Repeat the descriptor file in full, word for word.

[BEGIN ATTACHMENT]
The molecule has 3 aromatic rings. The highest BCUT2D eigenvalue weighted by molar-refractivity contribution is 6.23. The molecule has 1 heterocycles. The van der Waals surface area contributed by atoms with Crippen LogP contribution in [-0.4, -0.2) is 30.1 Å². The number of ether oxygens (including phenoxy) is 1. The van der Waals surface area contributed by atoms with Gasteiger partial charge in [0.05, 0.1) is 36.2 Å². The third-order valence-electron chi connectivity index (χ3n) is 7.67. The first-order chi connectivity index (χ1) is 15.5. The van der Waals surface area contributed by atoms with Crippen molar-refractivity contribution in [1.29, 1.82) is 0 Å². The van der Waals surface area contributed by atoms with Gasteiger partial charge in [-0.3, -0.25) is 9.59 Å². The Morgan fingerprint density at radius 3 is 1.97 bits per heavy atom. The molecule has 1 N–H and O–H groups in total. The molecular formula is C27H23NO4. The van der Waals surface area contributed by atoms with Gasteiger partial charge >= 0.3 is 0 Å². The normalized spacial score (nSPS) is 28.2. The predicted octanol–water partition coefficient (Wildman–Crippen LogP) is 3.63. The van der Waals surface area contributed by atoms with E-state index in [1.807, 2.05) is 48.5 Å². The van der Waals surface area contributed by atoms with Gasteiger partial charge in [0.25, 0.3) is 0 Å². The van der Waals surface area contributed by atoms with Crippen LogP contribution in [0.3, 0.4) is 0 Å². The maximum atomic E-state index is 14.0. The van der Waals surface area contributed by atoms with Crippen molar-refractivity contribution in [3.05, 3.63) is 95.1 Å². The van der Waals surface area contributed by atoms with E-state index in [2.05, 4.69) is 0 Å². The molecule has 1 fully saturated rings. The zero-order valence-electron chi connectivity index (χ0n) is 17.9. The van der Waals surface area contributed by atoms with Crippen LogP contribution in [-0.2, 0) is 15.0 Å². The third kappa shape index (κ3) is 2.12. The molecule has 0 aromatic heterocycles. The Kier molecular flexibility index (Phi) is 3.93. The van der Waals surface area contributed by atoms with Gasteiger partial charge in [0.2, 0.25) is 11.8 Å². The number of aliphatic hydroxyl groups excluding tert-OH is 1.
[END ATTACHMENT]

The molecule has 3 aromatic rings. The highest BCUT2D eigenvalue weighted by molar-refractivity contribution is 6.23. The molecule has 1 heterocycles. The van der Waals surface area contributed by atoms with Crippen LogP contribution in [-0.4, -0.2) is 30.1 Å². The number of ether oxygens (including phenoxy) is 1. The van der Waals surface area contributed by atoms with Gasteiger partial charge in [0.05, 0.1) is 36.2 Å². The third-order valence-electron chi connectivity index (χ3n) is 7.67. The first-order chi connectivity index (χ1) is 15.5. The van der Waals surface area contributed by atoms with Crippen molar-refractivity contribution in [1.29, 1.82) is 0 Å². The van der Waals surface area contributed by atoms with Gasteiger partial charge in [-0.3, -0.25) is 9.59 Å². The Morgan fingerprint density at radius 3 is 1.97 bits per heavy atom. The molecule has 1 N–H and O–H groups in total. The molecular formula is C27H23NO4. The van der Waals surface area contributed by atoms with Gasteiger partial charge >= 0.3 is 0 Å². The normalized spacial score (nSPS) is 28.2. The predicted octanol–water partition coefficient (Wildman–Crippen LogP) is 3.63. The van der Waals surface area contributed by atoms with E-state index in [1.807, 2.05) is 48.5 Å². The van der Waals surface area contributed by atoms with Gasteiger partial charge in [0.25, 0.3) is 0 Å². The van der Waals surface area contributed by atoms with Crippen LogP contribution in [0.3, 0.4) is 0 Å². The maximum atomic E-state index is 14.0. The van der Waals surface area contributed by atoms with Crippen molar-refractivity contribution in [3.05, 3.63) is 95.1 Å². The van der Waals surface area contributed by atoms with E-state index in [2.05, 4.69) is 0 Å². The molecule has 1 fully saturated rings. The zero-order valence-electron chi connectivity index (χ0n) is 17.9. The van der Waals surface area contributed by atoms with Crippen LogP contribution in [-0.2, 0) is 15.0 Å². The third kappa shape index (κ3) is 2.12. The molecule has 0 aromatic heterocycles. The Kier molecular flexibility index (Phi) is 3.93. The van der Waals surface area contributed by atoms with Gasteiger partial charge in [0.2, 0.25) is 11.8 Å². The number of aliphatic hydroxyl groups excluding tert-OH is 1.